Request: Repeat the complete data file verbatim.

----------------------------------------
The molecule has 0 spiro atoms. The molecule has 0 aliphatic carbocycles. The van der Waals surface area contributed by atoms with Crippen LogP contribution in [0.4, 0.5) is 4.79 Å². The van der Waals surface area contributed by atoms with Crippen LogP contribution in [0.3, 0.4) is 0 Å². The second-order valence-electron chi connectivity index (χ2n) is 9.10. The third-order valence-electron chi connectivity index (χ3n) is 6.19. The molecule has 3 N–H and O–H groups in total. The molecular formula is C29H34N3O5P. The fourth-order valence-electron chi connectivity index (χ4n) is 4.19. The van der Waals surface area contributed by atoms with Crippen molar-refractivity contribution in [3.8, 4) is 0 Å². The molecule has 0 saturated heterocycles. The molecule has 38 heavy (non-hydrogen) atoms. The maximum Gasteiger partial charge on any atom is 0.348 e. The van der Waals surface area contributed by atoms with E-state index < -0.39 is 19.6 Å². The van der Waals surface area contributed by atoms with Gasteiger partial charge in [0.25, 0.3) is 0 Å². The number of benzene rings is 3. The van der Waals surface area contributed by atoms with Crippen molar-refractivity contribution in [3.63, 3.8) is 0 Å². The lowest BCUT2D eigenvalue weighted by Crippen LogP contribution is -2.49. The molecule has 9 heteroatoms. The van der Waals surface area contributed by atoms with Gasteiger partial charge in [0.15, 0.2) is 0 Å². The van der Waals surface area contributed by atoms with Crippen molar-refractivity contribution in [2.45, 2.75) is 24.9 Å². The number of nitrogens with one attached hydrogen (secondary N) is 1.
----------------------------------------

The molecule has 0 spiro atoms. The molecule has 0 aliphatic carbocycles. The van der Waals surface area contributed by atoms with Crippen LogP contribution in [0.4, 0.5) is 4.79 Å². The van der Waals surface area contributed by atoms with Crippen LogP contribution in [0.3, 0.4) is 0 Å². The second-order valence-electron chi connectivity index (χ2n) is 9.10. The third-order valence-electron chi connectivity index (χ3n) is 6.19. The molecule has 3 N–H and O–H groups in total. The molecular formula is C29H34N3O5P. The fourth-order valence-electron chi connectivity index (χ4n) is 4.19. The van der Waals surface area contributed by atoms with Crippen molar-refractivity contribution in [3.8, 4) is 0 Å². The molecule has 0 saturated heterocycles. The molecule has 38 heavy (non-hydrogen) atoms. The maximum Gasteiger partial charge on any atom is 0.348 e. The van der Waals surface area contributed by atoms with E-state index < -0.39 is 19.6 Å². The van der Waals surface area contributed by atoms with Gasteiger partial charge in [0.25, 0.3) is 0 Å². The number of benzene rings is 3. The van der Waals surface area contributed by atoms with Crippen molar-refractivity contribution in [3.63, 3.8) is 0 Å². The lowest BCUT2D eigenvalue weighted by Crippen LogP contribution is -2.49. The molecule has 9 heteroatoms. The van der Waals surface area contributed by atoms with Gasteiger partial charge in [0.15, 0.2) is 0 Å². The van der Waals surface area contributed by atoms with Crippen molar-refractivity contribution in [2.45, 2.75) is 24.9 Å². The number of nitrogens with one attached hydrogen (secondary N) is 1.